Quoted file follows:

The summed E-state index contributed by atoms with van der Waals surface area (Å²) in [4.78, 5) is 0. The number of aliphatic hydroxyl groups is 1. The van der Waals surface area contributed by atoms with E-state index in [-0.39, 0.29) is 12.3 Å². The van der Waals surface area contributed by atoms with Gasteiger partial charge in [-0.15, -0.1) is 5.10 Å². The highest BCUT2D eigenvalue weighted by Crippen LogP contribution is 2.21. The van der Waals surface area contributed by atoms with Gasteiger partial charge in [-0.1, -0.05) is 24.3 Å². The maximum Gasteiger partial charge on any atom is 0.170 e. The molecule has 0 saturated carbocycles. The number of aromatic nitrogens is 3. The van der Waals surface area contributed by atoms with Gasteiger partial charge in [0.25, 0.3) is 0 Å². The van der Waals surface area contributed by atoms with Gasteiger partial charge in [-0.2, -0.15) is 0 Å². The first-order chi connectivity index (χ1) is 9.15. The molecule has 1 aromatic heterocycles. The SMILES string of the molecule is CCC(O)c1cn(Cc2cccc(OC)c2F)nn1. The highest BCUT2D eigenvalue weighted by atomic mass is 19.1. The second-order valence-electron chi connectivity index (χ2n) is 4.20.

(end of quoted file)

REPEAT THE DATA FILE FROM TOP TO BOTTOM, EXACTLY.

The summed E-state index contributed by atoms with van der Waals surface area (Å²) in [4.78, 5) is 0. The number of aliphatic hydroxyl groups is 1. The van der Waals surface area contributed by atoms with E-state index in [-0.39, 0.29) is 12.3 Å². The van der Waals surface area contributed by atoms with Gasteiger partial charge in [-0.15, -0.1) is 5.10 Å². The highest BCUT2D eigenvalue weighted by Crippen LogP contribution is 2.21. The van der Waals surface area contributed by atoms with Gasteiger partial charge in [-0.1, -0.05) is 24.3 Å². The maximum Gasteiger partial charge on any atom is 0.170 e. The molecule has 0 saturated carbocycles. The number of aromatic nitrogens is 3. The van der Waals surface area contributed by atoms with Gasteiger partial charge in [0.25, 0.3) is 0 Å². The van der Waals surface area contributed by atoms with Gasteiger partial charge in [-0.2, -0.15) is 0 Å². The first-order chi connectivity index (χ1) is 9.15. The molecule has 1 aromatic heterocycles. The SMILES string of the molecule is CCC(O)c1cn(Cc2cccc(OC)c2F)nn1. The highest BCUT2D eigenvalue weighted by atomic mass is 19.1. The second-order valence-electron chi connectivity index (χ2n) is 4.20.